The Daughter of Time

I first heard ‘The Daughter of Time’ read on the radio; there used to be a story spot at 4:45 leading to the five o’clock news program. I heard so many really excellent novels and non-fiction books which introduced me to new to me authors…  Dick Francis ‘The Risk’, Richard Hughes ‘Watership Down’, John Cornwell ‘Earth to Earth’ and many more… and Josephine Tey.

I heard two of Josephine Tey’s novels read, ‘The Franchise Affair’ which was made into a film starring Michael Denison and Dulcie Gray, and ‘The Daughter of Time’. The Franchise Affair’ was about a young woman who had been kidnapped – or had she?  ‘The Daughter of Time’ is completely different, a novel about an incapacitated detective (in hospital with a broken leg) who investigates not a current crime, but a legendary one from five hundred years ago.

‘The Daughter of Time’ was voted #1 in the top 100 best ever crime novels in 1990, nearly forty years after her death (in 1952), the year after ‘Daughter of Time’ was published) The crime the detective, Alan Grant is reviewing is the supposed murder of the two princes in the tower by Richard III. If you haven’t read it I recommend that you do and I won’t spoil it by revealing what the bed-bound detective finds out, aided by a young American researcher from the British Museum.

The book must have been written 1950-51 and what intrigued me as well as the investigation, was how it also shows so much about society at that time. Because I’ve read the book so many times before I knew the plot and the characters, but I had forgotten much else… or maybe I didn’t realise it.

Alan Grant the detective is in hospital with a broken leg; in 1950 such injuries meant you spent all your recovery time flat on your back in bed. Once he was about to be sent home, it was with the instruction to spend half a day in bed and only walk with sticks. My husband recently broke his knee; he was not in plaster but in a splint and then a brace, and was told to be as active as possible, and to put as much weight as he could on the injured leg to aid healing and recovery.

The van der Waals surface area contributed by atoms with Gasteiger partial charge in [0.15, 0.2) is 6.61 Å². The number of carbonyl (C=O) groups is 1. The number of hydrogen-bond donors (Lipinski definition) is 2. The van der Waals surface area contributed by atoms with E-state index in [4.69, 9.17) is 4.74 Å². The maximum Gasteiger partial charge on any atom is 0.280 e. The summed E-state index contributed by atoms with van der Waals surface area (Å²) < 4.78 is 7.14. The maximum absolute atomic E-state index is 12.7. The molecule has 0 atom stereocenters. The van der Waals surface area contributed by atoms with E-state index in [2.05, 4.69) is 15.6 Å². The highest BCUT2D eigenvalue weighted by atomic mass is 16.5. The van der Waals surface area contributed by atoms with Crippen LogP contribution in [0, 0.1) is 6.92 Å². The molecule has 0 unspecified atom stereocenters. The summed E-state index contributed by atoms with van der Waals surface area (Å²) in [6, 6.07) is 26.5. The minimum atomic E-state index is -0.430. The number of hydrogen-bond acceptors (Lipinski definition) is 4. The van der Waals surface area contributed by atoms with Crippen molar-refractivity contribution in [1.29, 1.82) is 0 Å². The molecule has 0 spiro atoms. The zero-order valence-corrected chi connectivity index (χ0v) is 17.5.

Not only did the young assistant researcher smoke in the hospital room, but so did Alan Grant, lying flat on his back in bed! This seemed extraordinary and shocking to me, even though I grew up in a society where smoking was a norm, unlike my children who find the whole thing repulsive and almost horrific!

There was also an understated elitism running through the book, which I hadn’t even noticed when I first read it; Mrs Tinker the home help, is portrayed as a loyal simple soul, who is so pleased to receive an expensive leather handbag each Christmas that she never uses it but keeps it put away in its tissue paper and uses a plastic bag instead. The police sergeant is also a simple soul, even though he manages to solve a different crime, with an archetypal ‘thug’ – who should have been thumped more regularly by his father to keep him out of trouble!! The nurses are portrayed in an affectionate way but as virtual simpletons, but the matron, of a different class is an almost mystical being with insight and wisdom.

These comments are not criticisms, the book was of its time, Josephine Tey was a most private woman, novelist and dramatist, and having re-read the Richard III mystery, I am going to reread her other books – they are certainly gripping page-turners, and remain in the imagination long after the final page!

Inspector Alan Grant

  • The Man in the Queue/ Killer in the Crowd -1929
  • A Shilling for Candles  – 1936
  • The Franchise Affair – 1948
  • To Love and Be Wise – 1950
  • The Daughter of Time – 1951
  • The Singing Sands  – 1952

Stand-alone mysteries

  • Miss Pym Disposes – 1946
  • Brat Farrar/ Come and Kill Me – 1949

Other novels

  • Kif:  – 1929
  • The Expensive Halo: A Fable without Moral – 1931
  • The Privateer – 1952

Josephine Tey 1896 –  1952)


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